That Rabbi, after seeing that the Cheder had become almost empty, understood that he has been deceived and prepared the young delinquents a proper welcome. I, the first offender, hurried back. I just opened the door of the Cheder, and a resounding slap from the bony fingers of the Rabbi landed on my face, with many more to follow. I saw stars. I was shocked and didn't know what happened to me; only my feet acted in the right direction and carried me to my place by the table. But the Rabbi did not settle for this natural weapon, meaning his fingers, and took the whip and with it was able to make me forget the pleasure I cunningly won. I sat by the table weeping and only comforting myself with the suffering of the other pupils. As it was said, “Misery loves company.” One by one and out in the open, unlike in Bialik's poem “without being seen,” the rabbi, lurking behind the door, would welcome them with his blows, whips and slaps, which grew in strength with the entrance of every new offender. We accepted what was coming to us as obvious, not to be disputed, and I have no doubt that the rabbi was also content with himself and with his well–used means of education, which he partook to keep the discipline in the Cheder, to set an example.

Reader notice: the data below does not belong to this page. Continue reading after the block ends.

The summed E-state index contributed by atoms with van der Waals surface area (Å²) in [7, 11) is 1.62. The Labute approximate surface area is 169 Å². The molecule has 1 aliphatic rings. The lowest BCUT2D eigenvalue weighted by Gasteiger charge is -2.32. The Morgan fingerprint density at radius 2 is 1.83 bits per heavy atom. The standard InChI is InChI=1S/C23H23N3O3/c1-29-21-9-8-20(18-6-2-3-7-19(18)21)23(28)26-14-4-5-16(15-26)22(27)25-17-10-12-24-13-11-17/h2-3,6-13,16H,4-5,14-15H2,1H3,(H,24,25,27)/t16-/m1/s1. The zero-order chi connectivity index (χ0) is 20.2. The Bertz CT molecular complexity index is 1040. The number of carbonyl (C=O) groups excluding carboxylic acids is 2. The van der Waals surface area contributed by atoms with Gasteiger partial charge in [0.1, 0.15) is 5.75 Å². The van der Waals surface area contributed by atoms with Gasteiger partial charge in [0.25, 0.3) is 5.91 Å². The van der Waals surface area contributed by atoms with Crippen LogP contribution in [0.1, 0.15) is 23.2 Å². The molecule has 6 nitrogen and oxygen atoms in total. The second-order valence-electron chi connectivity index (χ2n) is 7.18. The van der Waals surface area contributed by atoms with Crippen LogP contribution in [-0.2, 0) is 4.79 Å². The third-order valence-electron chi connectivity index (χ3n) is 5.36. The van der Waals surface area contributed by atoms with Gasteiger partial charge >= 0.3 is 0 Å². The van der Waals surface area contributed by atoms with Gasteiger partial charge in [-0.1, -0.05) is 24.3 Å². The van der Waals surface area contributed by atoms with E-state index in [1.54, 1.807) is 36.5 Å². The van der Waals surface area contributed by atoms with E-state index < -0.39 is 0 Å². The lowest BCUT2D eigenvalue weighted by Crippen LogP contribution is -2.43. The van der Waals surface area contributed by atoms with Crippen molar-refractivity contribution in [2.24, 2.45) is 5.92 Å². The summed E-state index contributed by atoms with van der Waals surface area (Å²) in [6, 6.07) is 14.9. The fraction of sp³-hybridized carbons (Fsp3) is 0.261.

I did not say these things to persecute the performer of the deeds or his actions; neither will I judge the justice in the acts, since this is not the right place for it. Nor will I judge the efficiency of these means. I just set out to present this fact in order to illustrate the general ways of education, as they were conducted in most of the Cheders of Israel. It is obvious we cannot judge these ways by modern criteria.


New winds